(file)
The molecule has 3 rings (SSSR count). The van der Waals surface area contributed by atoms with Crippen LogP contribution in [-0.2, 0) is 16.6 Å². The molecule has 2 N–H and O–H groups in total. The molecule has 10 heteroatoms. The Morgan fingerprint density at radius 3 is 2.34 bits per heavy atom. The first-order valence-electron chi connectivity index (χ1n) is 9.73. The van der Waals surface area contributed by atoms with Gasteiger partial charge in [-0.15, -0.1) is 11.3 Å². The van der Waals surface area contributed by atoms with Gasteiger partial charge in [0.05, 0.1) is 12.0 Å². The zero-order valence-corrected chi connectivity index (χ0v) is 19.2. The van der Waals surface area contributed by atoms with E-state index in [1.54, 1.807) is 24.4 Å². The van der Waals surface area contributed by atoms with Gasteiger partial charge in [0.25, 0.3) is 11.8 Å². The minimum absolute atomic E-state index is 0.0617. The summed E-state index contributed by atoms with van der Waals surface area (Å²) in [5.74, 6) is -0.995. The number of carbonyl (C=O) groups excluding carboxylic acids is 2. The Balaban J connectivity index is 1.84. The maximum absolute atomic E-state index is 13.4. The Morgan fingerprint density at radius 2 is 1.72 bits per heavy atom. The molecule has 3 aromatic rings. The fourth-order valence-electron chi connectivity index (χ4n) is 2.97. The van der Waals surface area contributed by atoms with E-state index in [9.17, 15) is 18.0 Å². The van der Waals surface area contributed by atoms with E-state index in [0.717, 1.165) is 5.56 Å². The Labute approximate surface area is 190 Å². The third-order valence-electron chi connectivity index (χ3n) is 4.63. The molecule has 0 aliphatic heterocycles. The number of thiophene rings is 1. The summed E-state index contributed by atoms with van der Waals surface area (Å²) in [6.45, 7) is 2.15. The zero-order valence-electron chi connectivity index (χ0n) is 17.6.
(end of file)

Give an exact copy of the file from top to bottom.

The molecule has 3 rings (SSSR count). The van der Waals surface area contributed by atoms with Crippen LogP contribution in [-0.2, 0) is 16.6 Å². The molecule has 2 N–H and O–H groups in total. The molecule has 10 heteroatoms. The Morgan fingerprint density at radius 3 is 2.34 bits per heavy atom. The first-order valence-electron chi connectivity index (χ1n) is 9.73. The van der Waals surface area contributed by atoms with Gasteiger partial charge in [-0.15, -0.1) is 11.3 Å². The van der Waals surface area contributed by atoms with Gasteiger partial charge in [0.05, 0.1) is 12.0 Å². The zero-order valence-corrected chi connectivity index (χ0v) is 19.2. The van der Waals surface area contributed by atoms with E-state index in [1.54, 1.807) is 24.4 Å². The van der Waals surface area contributed by atoms with Gasteiger partial charge in [0.25, 0.3) is 11.8 Å². The minimum absolute atomic E-state index is 0.0617. The summed E-state index contributed by atoms with van der Waals surface area (Å²) in [5.74, 6) is -0.995. The number of carbonyl (C=O) groups excluding carboxylic acids is 2. The Balaban J connectivity index is 1.84. The maximum absolute atomic E-state index is 13.4. The Morgan fingerprint density at radius 2 is 1.72 bits per heavy atom. The molecule has 3 aromatic rings. The fourth-order valence-electron chi connectivity index (χ4n) is 2.97. The van der Waals surface area contributed by atoms with E-state index in [9.17, 15) is 18.0 Å². The van der Waals surface area contributed by atoms with E-state index in [0.717, 1.165) is 5.56 Å². The Labute approximate surface area is 190 Å². The third-order valence-electron chi connectivity index (χ3n) is 4.63. The molecule has 0 aliphatic heterocycles. The number of thiophene rings is 1. The summed E-state index contributed by atoms with van der Waals surface area (Å²) in [6.45, 7) is 2.15. The zero-order valence-electron chi connectivity index (χ0n) is 17.6.